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Six techniques for making compliance more than just a box ticking exercise

Posted: Wed, 09 Sep 2015 09:59

The consequences of failing to comply with regulations are well documented, yet we still see a wide variance in risk tolerance in businesses across the UK, from those who ignore the issue to those striving to create a compliant workplace culture.

Putting policies in place is a necessary step towards achieving compliance, but ensuring that policies permeate throughout an organisation to create a culture of compliance, rather than just being seen as a box-ticking exercise, is an ongoing and complex process.

When English Rugby's three governing bodies asked for our help tackling the long-term risk posed to players by concussion, the aim was cultural change from grass-roots to professional level, ensuring every player, coach and referee adopted new concussion management policies.

To help achieve this, we produced a Concussion Awareness eLearning module which was completed by 100% of professional rugby players, coaches and referees at the start of the 2014-15 season, and has just been shortlisted for three e-learning awards.

Ensuring 100% completion of the module was important, but the real goal was changing the way concussion is treated within the sport. Here are some of the techniques we used to ensure the module was more than just a box-ticking exercise:

Technique 1: Show that the risk is real

Mismanagement of concussion has resulted in life-limiting neurological problems for former rugby players, so it was essential that the Concussion Awareness eLearning module was taken seriously.

To ensure this was the case, the module included a number of recognisable, hard-hitting real life examples of the consequences of concussion mismanagement to players.

In any organisation, failure to comply with regulations puts the organisation and individuals involved at risk. Showing the actual consequences, which can include fines, dismissals or prison sentences, makes sure compliance is taken seriously rather than being seen as just a liability-limiting, box-ticking exercise.

Technique 2: Develop a clear message that learners can take away

Effectively changing culture calls for a campaign with a strong, memorable message.

The Concussion Awareness eLearning module was built around the "Four R's" of concussion: Recognise, Remove, Recover and Return, which describe the best practise for concussion management, and form the basis of rugby's concussion management campaign.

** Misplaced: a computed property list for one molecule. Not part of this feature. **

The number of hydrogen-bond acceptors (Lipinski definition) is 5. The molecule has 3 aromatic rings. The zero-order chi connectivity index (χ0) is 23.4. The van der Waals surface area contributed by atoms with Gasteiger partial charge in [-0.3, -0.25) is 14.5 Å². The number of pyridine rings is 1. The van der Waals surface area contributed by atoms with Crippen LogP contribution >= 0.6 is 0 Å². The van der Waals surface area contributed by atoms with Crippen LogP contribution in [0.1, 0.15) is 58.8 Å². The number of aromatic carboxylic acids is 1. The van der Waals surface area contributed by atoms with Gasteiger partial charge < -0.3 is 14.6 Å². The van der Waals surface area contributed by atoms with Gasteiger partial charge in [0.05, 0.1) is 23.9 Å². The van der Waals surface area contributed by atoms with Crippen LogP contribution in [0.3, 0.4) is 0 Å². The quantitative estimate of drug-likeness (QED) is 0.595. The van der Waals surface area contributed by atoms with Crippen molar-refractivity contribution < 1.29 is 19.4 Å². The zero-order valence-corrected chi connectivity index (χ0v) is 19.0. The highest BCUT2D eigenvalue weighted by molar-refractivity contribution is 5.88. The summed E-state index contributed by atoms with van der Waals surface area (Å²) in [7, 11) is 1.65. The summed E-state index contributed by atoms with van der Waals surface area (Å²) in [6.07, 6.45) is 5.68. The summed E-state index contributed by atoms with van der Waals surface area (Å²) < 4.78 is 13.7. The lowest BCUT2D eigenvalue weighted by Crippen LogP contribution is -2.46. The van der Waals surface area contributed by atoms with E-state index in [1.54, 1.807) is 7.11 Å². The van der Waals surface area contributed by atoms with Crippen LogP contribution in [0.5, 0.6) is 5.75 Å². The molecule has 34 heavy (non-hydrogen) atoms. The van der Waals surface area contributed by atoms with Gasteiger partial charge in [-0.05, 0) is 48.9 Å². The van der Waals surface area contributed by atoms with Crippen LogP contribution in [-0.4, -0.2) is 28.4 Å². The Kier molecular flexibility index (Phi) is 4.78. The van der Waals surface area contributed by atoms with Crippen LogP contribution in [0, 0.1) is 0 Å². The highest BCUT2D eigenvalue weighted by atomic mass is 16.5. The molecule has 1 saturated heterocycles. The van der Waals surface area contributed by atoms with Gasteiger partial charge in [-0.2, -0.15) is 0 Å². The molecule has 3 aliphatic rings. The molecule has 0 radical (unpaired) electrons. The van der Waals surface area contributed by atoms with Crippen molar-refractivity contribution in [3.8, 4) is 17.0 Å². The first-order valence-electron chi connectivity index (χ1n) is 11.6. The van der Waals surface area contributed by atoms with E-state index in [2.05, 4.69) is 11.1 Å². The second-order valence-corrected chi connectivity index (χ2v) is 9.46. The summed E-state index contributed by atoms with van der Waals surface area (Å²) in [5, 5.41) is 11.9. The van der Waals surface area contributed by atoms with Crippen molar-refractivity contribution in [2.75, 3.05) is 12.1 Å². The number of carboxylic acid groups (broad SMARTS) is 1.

By identifying the key messages around desired behaviours and reinforcing them through policies, communications campaigns and training, an organisation's employees will be able to take them on board and utilise them in their daily work, creating the desired behaviours.

Technique 3: Get interactive

Rugby players are far more motivated by playing rugby than sitting in training rooms, so it was important that the Concussion Awareness module was as interactive and engaging as possible.

Interactive elements utilised included multiple choice questions, video examples of concussions and a symptom identification game, making the module far more engaging than simple text on a page.

In today's busy working world, full of different tasks competing for learners' attention, making training interactive is essential to engage learners with subjects and enhance information retention, ultimately leading to a greater cultural impact.

Technique 4: Elicit an emotional response

Training which creates an emotional response is more memorable and far more likely to make a lasting impact on organisational culture – the main goal of the Concussion Awareness module.

That's why the module starts with a hard hitting video depicting the consequences of mismanaged concussion for a player – a scenario the target audience can easily empathise with – as well as concluding with a scene showing the positive results of managing concussion correctly.

No matter what the subject, delivering content in a way that creates an emotional response will help to ensure employees engage with new policies and training rather than just going through the motions.

Technique 5: Get the buy-in of senior management

When the Concussion Awareness module was launched in 2014, every player, coach and referee received a personalised letter from Rob Andrew, Professional Rugby Director at the Rugby Football Union and former England international.

Showing that the message is coming from the top goes a long way to justifying the need for policies and training, as well as helping to prevent it from being seen as a box-ticking exercise.

In businesses, this can be achieved by sending email, letters, or having senior executives deliver a town hall meeting to encourage staff to take mandatory training seriously.

Technique 6: Tailor the message to the audience

Policies affect different employees in different ways: a middle manager's responsibilities around a subject like fraud prevention will differ from those of a senior executive or a graduate.

With Concussion Awareness, we created different versions of the module for each of the three target audiences because each has different roles and responsibilities when it comes to concussion.

While generic, cover-all-bases training may keep costs down, making policies and training as specific as possible ensures that employees engage with, take on board and put in place processes that reduce risk of failure to comply with regulations.

With eLearning, this is particularly straightforward to achieve, as all content is digital and can be tailored to meet the needs of specific groups.

Tags: Compliance